Now, even President Obama, stymied by congressional conservatives in his repeated calls for more public funding of transportation projects with a proven record of return on investment, signaled his intention to lure nearly $2 trillion in U.S. corporate cash stashed overseas back home to work on roads, bridges and rails.
Most recently, Obama discussed this strategy as a way to head off corporate tax-dodging "inversion" mergers with foreign entities such as Minnesota's Medronic Inc. plan to move its headquarters to Ireland. He also has launched a separate push for private investment in infrastructure, especially in rural America.
"Institutional investors ... tend to look for longer-term investments to match up with their long-term debt obligations, while taking relatively low risk," Douglas L. Peterson, CEO of McGraw Hill Financial and a public-private partnership advocate, wrote on cnbc.com. "Infrastructure projects tend to fit that profile: regulated markets, long-lived assets with stable demand and little, if any, competition."
U.S. private investment in surface transportation infrastructure has had a long and checkered history, from the flowering and faltering of streetcar systems in the 20th century to the financial travails of an 85 miles per hour toll road in Texas. Just this week, Nevada officials scrapped plans for privately financing an interstate highway project, which had been championed by the conservative governor. Projected costs had risen too high compared with traditional public bonding, no surprise considering factors such as tax breaks and the profit motive.
Meanwhile, however, there's a surge in private financing of high-speed rail projects, which I examined more closely in today's feature article.
I'm not totally sold on any of this, partly because most private money will cherry-pick just a few projects with the greatest profit potential, leaving the vast majority of the nation fighting over government scraps to stay mobile. Besides, nearly every important U.S. transportation advancement—from the Erie Canal to the Transcontinental Railroad to the Interstate Highway System—has been heavily backed with some kind of public subsidy. On the other hand, much of our transportation system, especially congested urban roads, could benefit from more market pricing discipline.
I'm confusing even myself here. What seems both certain and prudent is that our multimodal means of access and mobility will continue to be paid for with a mix of public and private money, and finding the right combination will be a never-ending challenge.
Under pressure from the City Council last week, St. Paul Mayor Chris Coleman outlined a $54 million street-improvement program—more than 10 percent of his proposed $515 million operating budget for 2015. Hizzoner thus significantly raised a group of rebellious council members' bid of $22 million for streets after they likened his earlier plan to "putting a Band-Aid on a broken hip."
There's a lesson here. Despite all the buzz about Americans' flagging interest in driving, despite Congress's serial brinksmanship over highway funding, despite all of St. Paul's recent transit improvements connected with the Green Line light rail launch, it's where the rubber meets the road that still counts in transportation policymaking.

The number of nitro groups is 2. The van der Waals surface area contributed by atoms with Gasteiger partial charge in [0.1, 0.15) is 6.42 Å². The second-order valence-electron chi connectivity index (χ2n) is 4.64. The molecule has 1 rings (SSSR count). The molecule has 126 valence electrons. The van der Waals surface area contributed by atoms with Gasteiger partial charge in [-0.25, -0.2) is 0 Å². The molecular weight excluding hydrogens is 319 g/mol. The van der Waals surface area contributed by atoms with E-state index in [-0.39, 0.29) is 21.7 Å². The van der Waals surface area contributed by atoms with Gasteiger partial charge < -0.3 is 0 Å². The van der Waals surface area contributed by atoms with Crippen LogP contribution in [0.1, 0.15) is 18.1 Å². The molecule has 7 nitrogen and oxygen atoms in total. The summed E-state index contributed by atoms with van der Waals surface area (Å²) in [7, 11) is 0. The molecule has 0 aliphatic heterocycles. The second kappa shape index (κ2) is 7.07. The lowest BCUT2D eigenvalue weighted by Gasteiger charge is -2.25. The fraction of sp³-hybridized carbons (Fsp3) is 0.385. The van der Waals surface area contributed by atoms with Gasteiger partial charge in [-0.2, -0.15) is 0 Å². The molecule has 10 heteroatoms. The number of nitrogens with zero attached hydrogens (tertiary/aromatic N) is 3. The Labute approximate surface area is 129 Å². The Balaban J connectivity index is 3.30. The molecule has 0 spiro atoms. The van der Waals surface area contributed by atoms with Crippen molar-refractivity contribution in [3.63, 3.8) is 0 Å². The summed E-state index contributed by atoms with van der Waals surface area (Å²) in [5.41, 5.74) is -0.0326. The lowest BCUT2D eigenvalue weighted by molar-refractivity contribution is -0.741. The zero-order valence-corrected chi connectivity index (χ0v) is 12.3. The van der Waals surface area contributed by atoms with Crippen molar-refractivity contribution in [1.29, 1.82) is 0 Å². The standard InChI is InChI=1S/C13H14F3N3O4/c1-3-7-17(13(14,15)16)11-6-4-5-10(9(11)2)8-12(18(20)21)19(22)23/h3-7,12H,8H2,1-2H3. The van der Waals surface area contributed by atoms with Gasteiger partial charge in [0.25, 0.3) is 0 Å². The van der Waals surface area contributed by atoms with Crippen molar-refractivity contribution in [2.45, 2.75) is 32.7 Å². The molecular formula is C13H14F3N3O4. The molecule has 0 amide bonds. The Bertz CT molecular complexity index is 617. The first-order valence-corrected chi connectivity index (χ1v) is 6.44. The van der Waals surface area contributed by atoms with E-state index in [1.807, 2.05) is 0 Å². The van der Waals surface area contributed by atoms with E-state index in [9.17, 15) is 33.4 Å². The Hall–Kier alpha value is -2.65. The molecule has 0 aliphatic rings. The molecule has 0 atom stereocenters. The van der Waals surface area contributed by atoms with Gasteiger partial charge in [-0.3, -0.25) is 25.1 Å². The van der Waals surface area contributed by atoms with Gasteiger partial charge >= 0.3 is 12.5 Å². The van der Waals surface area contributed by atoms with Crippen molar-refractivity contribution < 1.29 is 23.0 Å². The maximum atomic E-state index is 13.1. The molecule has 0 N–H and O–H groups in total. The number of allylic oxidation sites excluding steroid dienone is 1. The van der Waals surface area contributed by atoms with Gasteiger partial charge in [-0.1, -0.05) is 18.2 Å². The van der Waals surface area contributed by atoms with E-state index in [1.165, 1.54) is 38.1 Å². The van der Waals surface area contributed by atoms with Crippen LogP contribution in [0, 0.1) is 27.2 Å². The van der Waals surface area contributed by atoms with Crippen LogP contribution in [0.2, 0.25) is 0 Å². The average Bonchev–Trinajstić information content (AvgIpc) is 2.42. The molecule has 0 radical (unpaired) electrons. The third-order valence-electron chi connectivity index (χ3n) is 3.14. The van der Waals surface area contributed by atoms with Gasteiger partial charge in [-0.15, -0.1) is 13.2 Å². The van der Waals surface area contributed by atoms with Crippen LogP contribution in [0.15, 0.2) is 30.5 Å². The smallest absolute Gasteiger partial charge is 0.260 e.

And despite all the conservative grumbling about subsidies for transit, it's motorists who do most of the feeding at the public trough. Little of Coleman's $54 million for rebuilding and repaving streets, and not a penny of the $34.4 million in new money he's earmarking, will come from user fees for driving such as fuel taxes and registration fees. Instead, it comes from taxes and special assessments on property, whether the owners drive or not.
Now, it's been argued that city streets are a "public good" that benefit drivers and non-drivers alike by providing access for buses, bicycles and emergency services while boosting property values and commercial activity. True enough, but who comprises the overwhelming predominance of traffic on those streets? The folks behind the wheel who pay nothing directly for the privilege.
Coleman's plan focuses on rebuilding bumpy arterial streets, some of which may qualify for Minnesota's 9 percent share of highway user funding that goes to Municipal Street Aid. More money may actually come from diverting $10 million of a $14.5 million residential street repair fund to the arterials. That's not a bad idea. I've often thought that city streets where people live should be left in lousy shape to discourage drivers from speeding. I've even dreamed of turning them into greenways, limiting everyday motor access to the alleys.
The mayor's budget calls for 2.4 percent increase in the property tax levy, a sure target for criticism from some quarters. But if spending trims begin, don't look for any in street repairs. A more likely candidate for the axe is Coleman's proposed introduction of paid parental leave for city workers. The projected cost there is $200,000—or 0.37 percent of his streets budget.
The way this plays out will tell us once again what we value most in our autocentric society.